With Garrett, his half-brother, Balcomb co-wrote the scientific plan to return Lolita home. It's full of science and logistics, and references 50 previous cases of reintroducing captive cetaceans into the wild. He concedes getting Lolita returned to Puget Sound is a long shot.

"It certainly COULD happen," he says. "There's no reason in this world that it couldn't happen. It's just humans that are in the way."

Keiko, better known as "Free Willy" from the Hollywood movie, was taken from his tank in Mexico and re-trained to be wild again. Balcomb was part of the consultative group. Keiko was released near Iceland before experts could identify his original pod, against Balcomb's protests. He believes that hurt Keiko's chances even though the Orca survived for six years. In Lolita's case, her pod is among the most studied killer whales on Earth.

Activists getting angrier as owners entrench

Miami Seaquarium has issued statement after statement: Lolita is staying right where she is. She eats fileted salmon, gets full medical care, swims in cooled water, and enjoys interaction with trainers. She's lived longer in captivity than any other Orca -- many wild Orca die incaptivity in only a few years.

"She's a member of the family," Hertz said. "You know, people say that she's doing tricks and performing. But everything she does is all the things that she would be doing in the wild. Those jumps are the same jumps that they do in the wild. She swims like she swims in the wild. Everything is natural."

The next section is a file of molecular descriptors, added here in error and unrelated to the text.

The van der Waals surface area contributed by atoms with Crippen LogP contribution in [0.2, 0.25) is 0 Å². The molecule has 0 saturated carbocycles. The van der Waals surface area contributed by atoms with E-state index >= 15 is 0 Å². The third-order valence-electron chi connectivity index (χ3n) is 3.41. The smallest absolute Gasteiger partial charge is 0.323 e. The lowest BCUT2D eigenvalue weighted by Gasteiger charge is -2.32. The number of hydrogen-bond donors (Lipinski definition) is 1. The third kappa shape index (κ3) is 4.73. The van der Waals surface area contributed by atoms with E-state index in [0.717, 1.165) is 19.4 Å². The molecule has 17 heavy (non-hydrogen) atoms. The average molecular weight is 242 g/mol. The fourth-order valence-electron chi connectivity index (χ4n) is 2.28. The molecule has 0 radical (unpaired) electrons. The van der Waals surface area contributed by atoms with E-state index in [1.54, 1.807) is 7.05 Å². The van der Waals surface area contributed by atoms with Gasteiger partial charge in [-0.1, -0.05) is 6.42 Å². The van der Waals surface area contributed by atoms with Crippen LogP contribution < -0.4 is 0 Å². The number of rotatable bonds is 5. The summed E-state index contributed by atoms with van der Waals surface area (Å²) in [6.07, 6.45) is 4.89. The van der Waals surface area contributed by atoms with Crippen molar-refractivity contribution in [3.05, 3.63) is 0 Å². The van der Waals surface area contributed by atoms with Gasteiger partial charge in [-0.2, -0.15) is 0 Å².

Balcomb retorts the natural thing to do is have Lolita live in Kanaka Bay.

The film 'Blackfish' is igniting an even broader anger over captive Orca and it has inspired citizen action. For example, high school kids from Edmonds organized a series of free film screenings of "Blackfish" and "Lolita: Slave to Entertainment."

There are a dozen or so online petitions signed around the world, including one that has more than 50,000 signatures. Alexandrea Welch, a 24-year-old college student, started one of the petitions after bursting into tears at one of the Edmonds film screenings.

"I left the theater crying," she said. "I was so upset because it was such an overwhelming experience. I was, I was just shocked!"

At her computer, she reads some of today's postings on her petition website from the United Kingdom and elsewhere. She says she wants to do more: "I was tired of having these people exploit whales for profit and for entertainment. And I want to put an end to it."

For More Information:

Orca Network: Lolita Rehabilitation Training Plan
Orca Network: Lolita Retirement Proposal
Orca Network: Lolita Transportation Plan